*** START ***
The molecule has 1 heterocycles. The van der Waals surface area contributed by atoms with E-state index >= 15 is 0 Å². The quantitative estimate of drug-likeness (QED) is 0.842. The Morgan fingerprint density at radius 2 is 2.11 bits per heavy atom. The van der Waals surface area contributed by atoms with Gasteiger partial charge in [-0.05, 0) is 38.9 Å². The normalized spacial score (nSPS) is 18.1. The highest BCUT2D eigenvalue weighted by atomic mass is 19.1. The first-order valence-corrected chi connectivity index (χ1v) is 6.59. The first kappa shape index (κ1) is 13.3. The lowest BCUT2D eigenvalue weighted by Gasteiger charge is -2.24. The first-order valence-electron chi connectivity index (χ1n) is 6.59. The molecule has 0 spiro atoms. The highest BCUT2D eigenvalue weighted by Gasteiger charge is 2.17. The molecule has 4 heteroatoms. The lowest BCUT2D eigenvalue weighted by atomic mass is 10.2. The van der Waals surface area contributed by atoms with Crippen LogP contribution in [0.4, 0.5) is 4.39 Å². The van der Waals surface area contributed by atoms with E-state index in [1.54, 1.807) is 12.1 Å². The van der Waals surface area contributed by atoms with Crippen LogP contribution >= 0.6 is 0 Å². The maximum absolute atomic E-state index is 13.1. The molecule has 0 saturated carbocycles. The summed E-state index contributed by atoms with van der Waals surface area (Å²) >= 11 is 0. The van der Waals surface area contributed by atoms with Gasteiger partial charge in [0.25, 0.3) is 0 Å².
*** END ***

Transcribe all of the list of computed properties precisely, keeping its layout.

The molecule has 1 heterocycles. The van der Waals surface area contributed by atoms with E-state index >= 15 is 0 Å². The quantitative estimate of drug-likeness (QED) is 0.842. The Morgan fingerprint density at radius 2 is 2.11 bits per heavy atom. The van der Waals surface area contributed by atoms with Gasteiger partial charge in [-0.05, 0) is 38.9 Å². The normalized spacial score (nSPS) is 18.1. The highest BCUT2D eigenvalue weighted by atomic mass is 19.1. The first-order valence-corrected chi connectivity index (χ1v) is 6.59. The first kappa shape index (κ1) is 13.3. The lowest BCUT2D eigenvalue weighted by Gasteiger charge is -2.24. The first-order valence-electron chi connectivity index (χ1n) is 6.59. The molecule has 0 spiro atoms. The highest BCUT2D eigenvalue weighted by Gasteiger charge is 2.17. The molecule has 4 heteroatoms. The lowest BCUT2D eigenvalue weighted by atomic mass is 10.2. The van der Waals surface area contributed by atoms with Crippen LogP contribution in [0.4, 0.5) is 4.39 Å². The van der Waals surface area contributed by atoms with E-state index in [1.54, 1.807) is 12.1 Å². The van der Waals surface area contributed by atoms with Crippen LogP contribution >= 0.6 is 0 Å². The maximum absolute atomic E-state index is 13.1. The molecule has 0 saturated carbocycles. The summed E-state index contributed by atoms with van der Waals surface area (Å²) >= 11 is 0. The van der Waals surface area contributed by atoms with Gasteiger partial charge in [0.25, 0.3) is 0 Å².